Get ready to “Early Vote October 15th”
By Cash Michaels
Friday, Oct. 9th - tomorrow - is the last day that you can formally register to vote in the state of North Carolina in to be eligible to vote during the November 3rd General Election.
You can register to vote if you are a U.S. citizen, a current resident of North Carolina for at least 25 days before the November 3rd General Election, and either are, or will be 18 years of age by November 3rd.
You can, if you have your driver’s license through the NC Dept. of Motor Vehicles (DMV), submit a voter registration application online. Just go to https://www.ncdot.gov/dmv/offices-services/online/Pages/voter-registration-application.aspx.
The NAACP urges you to “…double check your voter registration, be sure that your voter information is accurate, and make a plan to safely cast your vote! If you have recently moved, changed your name, or turned 18, this is crucial – it only takes two minutes and your vote can change the course of history.
But wait a minute – you are simply not able to register to vote either today or tomorrow, yet you want to join the rest of your community in casting your all-important ballot for November 3rd.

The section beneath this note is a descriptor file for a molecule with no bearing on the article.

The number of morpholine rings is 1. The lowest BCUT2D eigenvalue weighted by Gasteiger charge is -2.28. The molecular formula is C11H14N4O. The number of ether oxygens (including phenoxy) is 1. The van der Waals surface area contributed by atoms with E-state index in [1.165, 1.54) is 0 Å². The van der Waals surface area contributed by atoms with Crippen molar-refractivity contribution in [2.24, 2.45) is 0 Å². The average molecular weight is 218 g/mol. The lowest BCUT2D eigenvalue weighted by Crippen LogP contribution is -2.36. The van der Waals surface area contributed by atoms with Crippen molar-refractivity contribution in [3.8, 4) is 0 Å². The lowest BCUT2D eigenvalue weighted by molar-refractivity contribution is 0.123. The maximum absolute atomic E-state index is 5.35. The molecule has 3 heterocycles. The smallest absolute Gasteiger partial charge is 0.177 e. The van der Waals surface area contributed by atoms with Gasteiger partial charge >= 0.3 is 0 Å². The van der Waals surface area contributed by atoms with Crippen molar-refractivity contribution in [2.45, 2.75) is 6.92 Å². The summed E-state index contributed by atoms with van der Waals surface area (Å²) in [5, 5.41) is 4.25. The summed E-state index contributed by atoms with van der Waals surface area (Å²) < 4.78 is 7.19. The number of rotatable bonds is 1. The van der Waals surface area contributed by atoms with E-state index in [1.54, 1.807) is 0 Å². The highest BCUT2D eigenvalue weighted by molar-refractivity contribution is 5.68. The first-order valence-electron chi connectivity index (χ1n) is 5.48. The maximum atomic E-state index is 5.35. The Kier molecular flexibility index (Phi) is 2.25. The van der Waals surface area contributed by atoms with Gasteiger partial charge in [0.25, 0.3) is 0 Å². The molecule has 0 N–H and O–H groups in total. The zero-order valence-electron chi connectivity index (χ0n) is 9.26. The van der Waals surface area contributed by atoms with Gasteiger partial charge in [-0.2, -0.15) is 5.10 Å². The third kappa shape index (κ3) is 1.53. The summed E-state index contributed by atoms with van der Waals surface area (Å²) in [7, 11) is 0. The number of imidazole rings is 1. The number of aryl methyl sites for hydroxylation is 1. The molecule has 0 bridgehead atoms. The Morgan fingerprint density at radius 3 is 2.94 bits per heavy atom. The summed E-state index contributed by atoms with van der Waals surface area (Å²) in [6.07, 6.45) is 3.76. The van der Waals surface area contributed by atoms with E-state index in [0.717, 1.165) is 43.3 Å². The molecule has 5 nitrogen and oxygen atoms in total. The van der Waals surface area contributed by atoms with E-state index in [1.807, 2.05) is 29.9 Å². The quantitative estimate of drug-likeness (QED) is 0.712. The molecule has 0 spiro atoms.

So, what can you do?
From Oct. 15th to Oct. 31st, you can do One Stop Early Voting - Same Day Registration is scheduled at various designated locations across the county, starting at 8am and ending at 7:30pm Monday through Friday, with shorter hours on Saturdays and Sundays in the interim (check your local county early voting site schedule).
To same day register to early vote, you do need to bring a proof of residency document, like a bill, driver’s license, or government notice that has your name and address on it. That is ONLY if you are NOT registered to vote already. If you are, you just walk in, identify yourself, and then vote.
YOU DO NOT NEED A VOTER PHOTO IDENTIFICATION TO EITHER CAST AN EARLY BALLOT, OR VOTE ON ELECTION DAY, NOV. 3RD.
You can still mail in your absentee ballot; you have until October 27, 2020 to do so. Before you return your mail-in-ballot, you have properly signed it where required, and it is also properly signed by one witness (could be spouse or relative) with their address.
Several recent absentee mail-in ballots have not been counted because of those mistakes. There are currently two legal cases surrounding issues involving spoiled mail-in ballots.